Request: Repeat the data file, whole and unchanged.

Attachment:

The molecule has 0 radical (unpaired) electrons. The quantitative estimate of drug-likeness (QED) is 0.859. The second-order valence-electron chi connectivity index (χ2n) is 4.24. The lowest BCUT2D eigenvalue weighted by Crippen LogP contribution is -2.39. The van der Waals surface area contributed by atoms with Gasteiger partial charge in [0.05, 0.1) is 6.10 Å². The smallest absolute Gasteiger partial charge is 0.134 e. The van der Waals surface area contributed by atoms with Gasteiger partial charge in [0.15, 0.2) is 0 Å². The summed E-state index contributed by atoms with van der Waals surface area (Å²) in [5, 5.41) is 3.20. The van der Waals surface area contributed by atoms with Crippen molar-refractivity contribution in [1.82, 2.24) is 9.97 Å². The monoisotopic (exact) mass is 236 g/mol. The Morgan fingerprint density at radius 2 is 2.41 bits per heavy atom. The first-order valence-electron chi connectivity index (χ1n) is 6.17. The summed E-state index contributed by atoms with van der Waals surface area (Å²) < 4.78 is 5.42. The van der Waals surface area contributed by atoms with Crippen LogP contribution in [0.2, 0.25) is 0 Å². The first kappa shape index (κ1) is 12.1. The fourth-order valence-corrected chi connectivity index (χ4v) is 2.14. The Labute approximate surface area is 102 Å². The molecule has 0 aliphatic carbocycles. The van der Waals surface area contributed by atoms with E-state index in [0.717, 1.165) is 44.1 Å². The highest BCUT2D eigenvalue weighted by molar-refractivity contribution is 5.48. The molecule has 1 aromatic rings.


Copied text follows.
The molecule has 0 radical (unpaired) electrons. The quantitative estimate of drug-likeness (QED) is 0.859. The second-order valence-electron chi connectivity index (χ2n) is 4.24. The lowest BCUT2D eigenvalue weighted by Crippen LogP contribution is -2.39. The van der Waals surface area contributed by atoms with Gasteiger partial charge in [0.05, 0.1) is 6.10 Å². The smallest absolute Gasteiger partial charge is 0.134 e. The van der Waals surface area contributed by atoms with Gasteiger partial charge in [0.15, 0.2) is 0 Å². The summed E-state index contributed by atoms with van der Waals surface area (Å²) in [5, 5.41) is 3.20. The van der Waals surface area contributed by atoms with Crippen molar-refractivity contribution in [1.82, 2.24) is 9.97 Å². The monoisotopic (exact) mass is 236 g/mol. The Morgan fingerprint density at radius 2 is 2.41 bits per heavy atom. The first-order valence-electron chi connectivity index (χ1n) is 6.17. The summed E-state index contributed by atoms with van der Waals surface area (Å²) < 4.78 is 5.42. The van der Waals surface area contributed by atoms with Crippen LogP contribution in [0.2, 0.25) is 0 Å². The first kappa shape index (κ1) is 12.1. The fourth-order valence-corrected chi connectivity index (χ4v) is 2.14. The Labute approximate surface area is 102 Å². The molecule has 0 aliphatic carbocycles. The van der Waals surface area contributed by atoms with E-state index in [0.717, 1.165) is 44.1 Å². The highest BCUT2D eigenvalue weighted by molar-refractivity contribution is 5.48. The molecule has 1 aromatic rings.